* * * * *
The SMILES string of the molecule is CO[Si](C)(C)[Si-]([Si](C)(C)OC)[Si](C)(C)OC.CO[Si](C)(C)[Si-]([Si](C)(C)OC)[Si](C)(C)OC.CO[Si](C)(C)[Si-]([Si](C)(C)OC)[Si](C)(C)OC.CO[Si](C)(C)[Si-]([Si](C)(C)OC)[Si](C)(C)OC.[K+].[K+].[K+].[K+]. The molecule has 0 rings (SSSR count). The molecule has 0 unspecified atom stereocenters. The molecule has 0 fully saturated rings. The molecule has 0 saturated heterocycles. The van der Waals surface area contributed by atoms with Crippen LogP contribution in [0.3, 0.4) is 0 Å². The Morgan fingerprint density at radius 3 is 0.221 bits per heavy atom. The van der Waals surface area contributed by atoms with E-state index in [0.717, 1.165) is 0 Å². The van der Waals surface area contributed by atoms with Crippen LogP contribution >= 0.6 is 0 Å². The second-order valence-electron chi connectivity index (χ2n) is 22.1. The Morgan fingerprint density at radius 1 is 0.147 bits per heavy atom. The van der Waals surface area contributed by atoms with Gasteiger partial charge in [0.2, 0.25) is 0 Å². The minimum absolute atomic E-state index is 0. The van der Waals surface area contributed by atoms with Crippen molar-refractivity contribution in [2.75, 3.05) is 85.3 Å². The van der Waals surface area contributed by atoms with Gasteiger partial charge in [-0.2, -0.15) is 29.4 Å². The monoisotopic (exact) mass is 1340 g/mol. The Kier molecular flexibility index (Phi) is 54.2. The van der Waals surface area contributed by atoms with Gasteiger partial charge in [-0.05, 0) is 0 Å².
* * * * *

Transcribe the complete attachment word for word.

The SMILES string of the molecule is CO[Si](C)(C)[Si-]([Si](C)(C)OC)[Si](C)(C)OC.CO[Si](C)(C)[Si-]([Si](C)(C)OC)[Si](C)(C)OC.CO[Si](C)(C)[Si-]([Si](C)(C)OC)[Si](C)(C)OC.CO[Si](C)(C)[Si-]([Si](C)(C)OC)[Si](C)(C)OC.[K+].[K+].[K+].[K+]. The molecule has 0 rings (SSSR count). The molecule has 0 unspecified atom stereocenters. The molecule has 0 fully saturated rings. The molecule has 0 saturated heterocycles. The van der Waals surface area contributed by atoms with Crippen LogP contribution in [0.3, 0.4) is 0 Å². The Morgan fingerprint density at radius 3 is 0.221 bits per heavy atom. The van der Waals surface area contributed by atoms with E-state index in [0.717, 1.165) is 0 Å². The van der Waals surface area contributed by atoms with Crippen LogP contribution >= 0.6 is 0 Å². The second-order valence-electron chi connectivity index (χ2n) is 22.1. The Morgan fingerprint density at radius 1 is 0.147 bits per heavy atom. The van der Waals surface area contributed by atoms with Gasteiger partial charge in [0.2, 0.25) is 0 Å². The minimum absolute atomic E-state index is 0. The van der Waals surface area contributed by atoms with Crippen molar-refractivity contribution in [2.75, 3.05) is 85.3 Å². The van der Waals surface area contributed by atoms with Gasteiger partial charge in [-0.2, -0.15) is 29.4 Å². The monoisotopic (exact) mass is 1340 g/mol. The Kier molecular flexibility index (Phi) is 54.2. The van der Waals surface area contributed by atoms with Gasteiger partial charge in [-0.05, 0) is 0 Å².